The “taut and haunting” first thriller in the Gardiner and Renner series from the New York Times bestselling author of Every Kind of Wicked (Jeff Lindsay, creator of the Dexter series).
As a forensic investigator for the Cleveland Police Department, Maggie Gardiner has seen her share of Jane Does. The latest is an unidentified female in her early teens, discovered in a local cemetery. More shocking than the girl’s injuries—for Maggie at least—is the fact that no one has reported her missing. She and the detectives assigned to the case (including her cop ex-husband) are determined to follow every lead, run down every scrap of evidence. But the monster they seek is watching every move, closer to them than they could possibly imagine.
Jack Renner is a killer. He doesn’t murder because he enjoys it, or because he believes himself omnipotent, or for any reason other than to make the world a safer place. When he follows the trail of this Jane Doe to a locked room in a small apartment where eighteen teenaged girls are anything but safe, he knows something must be done. But his pursuit of their captor takes an unexpected turn.
Maggie Gardiner finds another body waiting for her in the autopsy room—and a host of questions that will challenge everything she believes about justice, morality, and the true nature of evil . . .
“An absolute must read.”—Suspense Magazine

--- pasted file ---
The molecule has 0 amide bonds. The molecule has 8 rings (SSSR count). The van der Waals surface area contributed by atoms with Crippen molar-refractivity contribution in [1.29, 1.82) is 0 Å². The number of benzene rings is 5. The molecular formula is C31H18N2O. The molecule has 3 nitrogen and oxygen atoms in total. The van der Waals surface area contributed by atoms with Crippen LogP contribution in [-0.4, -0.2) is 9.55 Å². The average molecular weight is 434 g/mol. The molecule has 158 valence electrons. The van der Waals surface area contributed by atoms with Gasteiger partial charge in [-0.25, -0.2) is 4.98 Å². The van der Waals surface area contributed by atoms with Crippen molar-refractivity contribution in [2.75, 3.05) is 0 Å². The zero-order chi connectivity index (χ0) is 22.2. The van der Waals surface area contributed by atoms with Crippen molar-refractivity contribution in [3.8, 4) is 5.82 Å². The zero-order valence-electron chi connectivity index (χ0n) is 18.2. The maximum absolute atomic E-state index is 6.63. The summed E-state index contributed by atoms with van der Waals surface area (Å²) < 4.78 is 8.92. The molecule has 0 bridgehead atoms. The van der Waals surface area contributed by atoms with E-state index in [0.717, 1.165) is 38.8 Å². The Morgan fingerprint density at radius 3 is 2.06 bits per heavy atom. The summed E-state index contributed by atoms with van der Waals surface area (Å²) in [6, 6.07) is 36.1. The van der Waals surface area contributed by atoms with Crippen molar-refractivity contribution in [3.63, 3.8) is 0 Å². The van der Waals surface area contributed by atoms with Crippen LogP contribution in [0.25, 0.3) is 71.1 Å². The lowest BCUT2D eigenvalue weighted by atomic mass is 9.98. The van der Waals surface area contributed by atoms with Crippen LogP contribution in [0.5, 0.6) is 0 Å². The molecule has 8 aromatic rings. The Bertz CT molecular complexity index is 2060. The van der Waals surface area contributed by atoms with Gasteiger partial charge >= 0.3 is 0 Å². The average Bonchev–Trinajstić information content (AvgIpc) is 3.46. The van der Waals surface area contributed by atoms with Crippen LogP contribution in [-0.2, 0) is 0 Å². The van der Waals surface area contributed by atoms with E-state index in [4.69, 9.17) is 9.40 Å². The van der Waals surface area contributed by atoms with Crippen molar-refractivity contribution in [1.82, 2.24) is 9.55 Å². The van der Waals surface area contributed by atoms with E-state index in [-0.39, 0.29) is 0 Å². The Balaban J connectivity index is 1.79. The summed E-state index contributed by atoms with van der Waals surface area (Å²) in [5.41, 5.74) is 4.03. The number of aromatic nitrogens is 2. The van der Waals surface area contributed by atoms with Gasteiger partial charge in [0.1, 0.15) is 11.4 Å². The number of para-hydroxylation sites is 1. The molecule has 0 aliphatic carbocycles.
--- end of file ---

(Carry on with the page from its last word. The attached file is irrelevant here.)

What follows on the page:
“Black skillfully portrays the stark realities of homicide cases.”—Library Journal
“Intriguing forensic details help drive the plot to its satisfying conclusion.”—Publishers Weekly
“The surprising ending is sure to keep readers coming back for more.”—Booklist
Maggie Gardner, the heroine of this uneven suspense novel from bestseller Black (Evidence of Murder), works with the Cleveland PD as a civilian criminologist. When the bodies of four men are found away from where they were killed, each shot with .22 caliber bullets, Maggie joins the homicide team delving into possible links among the victims. The four all have traces of granite, asbestos, lead paint flakes, and cat hair and have committed such serious crimes as rape, murder, and human trafficking. Since their criminal records are available only to the police, Maggie suspects that the killer is someone in law enforcement. If she knows who it is, she could face an agonizing decision about whether to turn that person in. She hopes she's wrong. The intriguing forensic details help drive the plot to its satisfying conclusion, but the sketchy portrayal of the characters, particularly Maggie, will disappoint readers expecting more depth.